About this artwork
The principle of the camera obscura (Latin for “dark room”) has been known since ancient Greek and Roman times: light passing through a small aperture in a dark chamber will project an upside-down, reversed image of the scene outside. The basis for all lens-based images, the camera obscura can be a room or a small, hand-held box—today’s camera.
Abelardo Morell used the camera obscura in his teaching, and in 1991 he began photographing the strange juxtapositions that occurred when the outside world was projected onto a domestic interior. He covered the windows of the chosen room with black plastic and poked a 3/8-inch hole in the material, placing a view camera inside to document the image that came through. The exposure took six to eight hours, eliminating all moving things from the scene and rendered objects that moved even slightly as a blur. In addition to making a number of choices to shape the relationship between interior and exterior—selecting the room, the view, and the position of the pinhole—Morell also often rearranges furniture and smaller objects in a given scene, so these seemingly natural photographs are in fact highly constructed. He made his earliest camera obscura works in his own house and involved his family; here the view of the street projects onto the toys and furniture in the room of his young son, Brady.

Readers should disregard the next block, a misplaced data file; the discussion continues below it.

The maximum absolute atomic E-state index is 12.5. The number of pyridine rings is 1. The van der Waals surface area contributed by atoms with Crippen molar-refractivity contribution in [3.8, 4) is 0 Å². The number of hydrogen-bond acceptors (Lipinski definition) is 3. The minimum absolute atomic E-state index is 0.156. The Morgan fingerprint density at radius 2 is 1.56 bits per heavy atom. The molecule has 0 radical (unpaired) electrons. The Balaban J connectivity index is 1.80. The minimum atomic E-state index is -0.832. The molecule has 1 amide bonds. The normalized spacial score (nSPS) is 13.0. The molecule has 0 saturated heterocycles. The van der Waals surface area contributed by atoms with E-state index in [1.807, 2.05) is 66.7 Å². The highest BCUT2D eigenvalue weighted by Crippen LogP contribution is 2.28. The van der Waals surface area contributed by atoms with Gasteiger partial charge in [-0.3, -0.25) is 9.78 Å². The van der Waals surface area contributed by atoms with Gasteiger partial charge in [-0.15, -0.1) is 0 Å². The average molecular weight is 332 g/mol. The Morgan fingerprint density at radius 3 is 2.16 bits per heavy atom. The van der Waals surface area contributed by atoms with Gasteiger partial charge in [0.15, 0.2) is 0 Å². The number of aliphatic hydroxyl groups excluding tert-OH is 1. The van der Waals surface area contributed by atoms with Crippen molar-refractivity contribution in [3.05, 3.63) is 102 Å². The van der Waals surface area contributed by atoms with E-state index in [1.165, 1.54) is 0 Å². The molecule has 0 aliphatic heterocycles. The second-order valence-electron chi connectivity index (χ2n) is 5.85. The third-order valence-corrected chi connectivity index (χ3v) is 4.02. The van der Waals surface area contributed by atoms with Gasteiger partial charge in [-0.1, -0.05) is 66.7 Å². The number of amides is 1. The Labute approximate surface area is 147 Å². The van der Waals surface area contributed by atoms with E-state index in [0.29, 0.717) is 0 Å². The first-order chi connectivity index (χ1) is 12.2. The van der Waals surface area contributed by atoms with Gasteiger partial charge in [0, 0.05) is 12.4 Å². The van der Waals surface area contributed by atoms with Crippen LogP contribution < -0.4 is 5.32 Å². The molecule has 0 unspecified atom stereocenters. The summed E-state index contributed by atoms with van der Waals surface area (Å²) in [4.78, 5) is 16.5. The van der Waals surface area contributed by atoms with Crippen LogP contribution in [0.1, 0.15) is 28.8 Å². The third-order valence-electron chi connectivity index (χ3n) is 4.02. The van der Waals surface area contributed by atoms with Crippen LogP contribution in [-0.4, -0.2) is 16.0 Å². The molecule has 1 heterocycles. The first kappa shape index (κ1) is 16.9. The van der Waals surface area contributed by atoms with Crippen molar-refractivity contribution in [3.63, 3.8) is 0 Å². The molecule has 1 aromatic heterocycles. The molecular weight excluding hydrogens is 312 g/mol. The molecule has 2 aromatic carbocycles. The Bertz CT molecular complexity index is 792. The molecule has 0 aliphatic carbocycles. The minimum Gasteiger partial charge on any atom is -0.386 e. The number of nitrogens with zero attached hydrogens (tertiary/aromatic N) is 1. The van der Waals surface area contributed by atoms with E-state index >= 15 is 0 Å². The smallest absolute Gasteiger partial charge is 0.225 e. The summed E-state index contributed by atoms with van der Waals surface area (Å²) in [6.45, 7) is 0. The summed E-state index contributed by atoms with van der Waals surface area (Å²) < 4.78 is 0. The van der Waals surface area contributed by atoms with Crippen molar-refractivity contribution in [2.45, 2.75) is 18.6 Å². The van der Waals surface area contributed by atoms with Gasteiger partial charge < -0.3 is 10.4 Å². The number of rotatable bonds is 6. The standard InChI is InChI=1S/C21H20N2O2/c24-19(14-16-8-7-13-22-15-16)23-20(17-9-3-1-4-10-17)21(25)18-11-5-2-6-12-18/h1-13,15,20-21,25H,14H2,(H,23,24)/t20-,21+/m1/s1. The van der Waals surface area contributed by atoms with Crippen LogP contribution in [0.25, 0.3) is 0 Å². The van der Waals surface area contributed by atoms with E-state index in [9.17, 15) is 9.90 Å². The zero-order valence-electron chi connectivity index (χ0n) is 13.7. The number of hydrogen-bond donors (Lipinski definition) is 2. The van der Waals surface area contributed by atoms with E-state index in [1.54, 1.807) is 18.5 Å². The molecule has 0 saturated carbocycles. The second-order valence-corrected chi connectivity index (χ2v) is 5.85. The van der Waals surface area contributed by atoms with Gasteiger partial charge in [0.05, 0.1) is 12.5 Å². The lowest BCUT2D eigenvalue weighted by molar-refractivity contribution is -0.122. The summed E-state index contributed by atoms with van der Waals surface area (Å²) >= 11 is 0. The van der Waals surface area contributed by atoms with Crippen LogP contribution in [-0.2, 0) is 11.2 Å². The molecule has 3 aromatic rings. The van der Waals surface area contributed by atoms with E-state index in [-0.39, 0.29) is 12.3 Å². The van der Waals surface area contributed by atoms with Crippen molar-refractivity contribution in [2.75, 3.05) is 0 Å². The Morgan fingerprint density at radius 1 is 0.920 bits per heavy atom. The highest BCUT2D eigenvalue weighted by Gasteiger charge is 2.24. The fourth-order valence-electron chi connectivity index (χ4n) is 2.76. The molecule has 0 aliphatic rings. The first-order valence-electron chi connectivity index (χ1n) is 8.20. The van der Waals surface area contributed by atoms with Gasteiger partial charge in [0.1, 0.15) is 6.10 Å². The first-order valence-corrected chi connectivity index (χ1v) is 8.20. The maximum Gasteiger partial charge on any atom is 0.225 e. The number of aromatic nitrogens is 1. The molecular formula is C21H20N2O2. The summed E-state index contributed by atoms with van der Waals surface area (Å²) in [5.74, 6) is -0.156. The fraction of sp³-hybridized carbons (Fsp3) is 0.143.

Currently Off View
- Abelardo Morell
- Camera Obscura: Brookline View in Brady's Room
- United States
- Made 1992
- Gelatin silver print
- 45.6 × 57.3 cm (image); 51 × 61 (paper)
- Comer Foundation Fund
- © Abelardo Morell, courtesy of Edwynn Houk Gallery, New York.